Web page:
The Lexar Professional Workflow HR2 Thunderbolt 2 and USB 3.0 4-bay card reader hub is a solid and speedy solution for managing multiple media formats and multiple, simultaneous memory card imports.
The HR2 gives you four bays to mix and match however you want. If you shoot on only SD or CF cards, you can fill all the bays with SD card readers or CF card readers. This will allow you to import 4 cards simultaneously with a single Thunderbolt 2 (or Thunderbolt, USB 3.0 or USB 2.0) connection.
I am currently using the HR2 as the third device in my Thunderbolt daisy chain on my iMac. Notably, it has two Thunderbolt 2 ports to keep the daisy chain going on your Thunderbolt-equipped computer.
Two big advantages that I noticed right way were (1) that I have a SD card reader facing me so I don’t have to play “guess the hole” when putting a SD card in the iMac’s rear built-in reader, and (2) that I freed up a USB 3.0 port on my Anker hub that my CF card reader was plugged into.
Flexible Format Options
The Lexar HR2 (and its predecessor, the HR1) offer a variety of modular card readers that can work independently of the hub as USB 3.0 readers. Additionally, you can even buy flash-based storage drives to serve as fast and portable media drives that fit in the hub.
Here’s a list of what’s available for the HR2 and HR1 hubs:
- SDHC / SDXC UHS-II Card Reader
- Compact Flash UDMA 7 Card Reader
- Three-Slot microSD Card Reader
- CFast 2.0 Card Reader
- 256GB Storage Drive
- 512GB Storage Drive
- XQD Card Reader (now listed as discontinued)
Of course, you can pick any combination of formats and even use multiple readers of the same format if you have a ton of media across several cameras to import.
Buying SDHC/SDXC UHS-II Cards Can Speed Up Your Workflow
It is also one of the few SDHC/SDXC UHS-II card readers on the market now as well. Even if you only have a UHS-I device, this is where UHS-II cards can really show their benefit. Your UHS-I compatible camera won’t see the benefits of the UHS-II bus on the cards and will just treat it as a UHS-I card in terms of read and write speeds.
However, if you are shooting a lot of content (especially video footage), it can take a long time to import that content onto your hard drive.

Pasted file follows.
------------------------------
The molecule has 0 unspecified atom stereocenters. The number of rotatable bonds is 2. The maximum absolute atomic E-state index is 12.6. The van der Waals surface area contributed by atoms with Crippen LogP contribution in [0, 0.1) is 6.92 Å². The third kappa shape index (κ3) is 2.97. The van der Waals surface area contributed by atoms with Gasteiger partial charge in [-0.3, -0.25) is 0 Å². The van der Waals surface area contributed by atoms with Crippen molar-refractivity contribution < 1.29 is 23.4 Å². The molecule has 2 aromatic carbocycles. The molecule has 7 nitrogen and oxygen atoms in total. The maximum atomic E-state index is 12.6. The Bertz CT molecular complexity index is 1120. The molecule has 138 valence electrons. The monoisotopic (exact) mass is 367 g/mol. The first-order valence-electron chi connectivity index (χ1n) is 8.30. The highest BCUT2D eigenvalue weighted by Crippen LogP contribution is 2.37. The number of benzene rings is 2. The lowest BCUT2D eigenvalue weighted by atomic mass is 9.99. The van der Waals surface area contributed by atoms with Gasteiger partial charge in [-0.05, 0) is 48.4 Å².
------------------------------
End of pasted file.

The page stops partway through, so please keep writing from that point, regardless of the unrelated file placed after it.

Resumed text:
Just how big of an advantage does it afford you?
Well, the HR2’s UHS-II card reader offers the Lexar Professional 2000x UHS-II card 194.5MB/s write speeds and 265.7MB/s read speeds.
That 265.7MB/s read speed is what you can expect data to be pulled from your card when plugged into the HR2 via Thunderbolt or USB 3.0. (Note: The max data rate of USB 3.0 is 5Gbps, or 625MB/s.)
Now, consider just how fast the HR2 is when compared to the internal iMac card reader.
Of course, the target drive needs to be able to write at that speed as well. If you are transferring files to an internal spinning drive (like the 7200RPM internal drive on my iMac), the transfer speeds will be much slower. That’s not the HR2’s fault or your UHS-II card’s fault. It’s your sluggish hard drive.
If you are still editing photos or video on an traditional spinning hard drive with no RAID array, then it may be time to upgrade because that is a serious bottleneck to your workflow.
So what do those read and write speeds mean in real world time values?
I made several transfers among different readers to give you an idea of the potential time savings. All transfers were made from a 64GB Lexar Professional 2000x UHS-II SDXC card using approximately 8GB of photos captured from the Nikon D7200.
- Transferring the photos from the HR2 to my desktop (remember the 7200RPM internal drive) took 1:13 minutes.
- Transferring the photos from the internal iMac card reader to the desktop took 1:46 minutes.
- Transferring the photos from an internal MacBoook Pro card reader (equipped with an SSD) to the desktop took 1:38 minutes.
- Transferring the photos from the Lexar HR2 to an external WD Velociraptor Duo RAID 0 drive took 0:48 seconds.